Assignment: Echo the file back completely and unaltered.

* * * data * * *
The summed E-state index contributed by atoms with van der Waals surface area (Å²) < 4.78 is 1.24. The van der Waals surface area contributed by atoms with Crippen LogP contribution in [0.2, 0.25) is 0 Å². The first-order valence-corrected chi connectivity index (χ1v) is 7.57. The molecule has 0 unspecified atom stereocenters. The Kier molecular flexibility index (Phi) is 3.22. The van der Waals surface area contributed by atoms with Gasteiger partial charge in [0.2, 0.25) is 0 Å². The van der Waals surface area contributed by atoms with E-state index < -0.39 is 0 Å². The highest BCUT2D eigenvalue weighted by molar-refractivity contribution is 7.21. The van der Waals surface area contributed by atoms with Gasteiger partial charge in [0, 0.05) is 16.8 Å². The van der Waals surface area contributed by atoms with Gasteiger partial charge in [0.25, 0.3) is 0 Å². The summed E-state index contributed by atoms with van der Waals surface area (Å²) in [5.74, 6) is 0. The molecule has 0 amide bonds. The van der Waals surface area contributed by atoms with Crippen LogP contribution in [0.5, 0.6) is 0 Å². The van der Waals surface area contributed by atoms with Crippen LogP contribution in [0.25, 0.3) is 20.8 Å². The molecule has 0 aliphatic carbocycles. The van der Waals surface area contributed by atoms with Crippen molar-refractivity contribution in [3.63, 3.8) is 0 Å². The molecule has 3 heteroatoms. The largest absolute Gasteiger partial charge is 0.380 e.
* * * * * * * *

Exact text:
The summed E-state index contributed by atoms with van der Waals surface area (Å²) < 4.78 is 1.24. The van der Waals surface area contributed by atoms with Crippen LogP contribution in [0.2, 0.25) is 0 Å². The first-order valence-corrected chi connectivity index (χ1v) is 7.57. The molecule has 0 unspecified atom stereocenters. The Kier molecular flexibility index (Phi) is 3.22. The van der Waals surface area contributed by atoms with Gasteiger partial charge in [0.2, 0.25) is 0 Å². The van der Waals surface area contributed by atoms with E-state index < -0.39 is 0 Å². The highest BCUT2D eigenvalue weighted by molar-refractivity contribution is 7.21. The van der Waals surface area contributed by atoms with Gasteiger partial charge in [0, 0.05) is 16.8 Å². The van der Waals surface area contributed by atoms with Gasteiger partial charge in [0.25, 0.3) is 0 Å². The summed E-state index contributed by atoms with van der Waals surface area (Å²) in [5.74, 6) is 0. The molecule has 0 amide bonds. The van der Waals surface area contributed by atoms with Crippen LogP contribution in [0.5, 0.6) is 0 Å². The van der Waals surface area contributed by atoms with Crippen LogP contribution in [0.25, 0.3) is 20.8 Å². The molecule has 0 aliphatic carbocycles. The van der Waals surface area contributed by atoms with Crippen molar-refractivity contribution in [3.63, 3.8) is 0 Å². The molecule has 3 heteroatoms. The largest absolute Gasteiger partial charge is 0.380 e.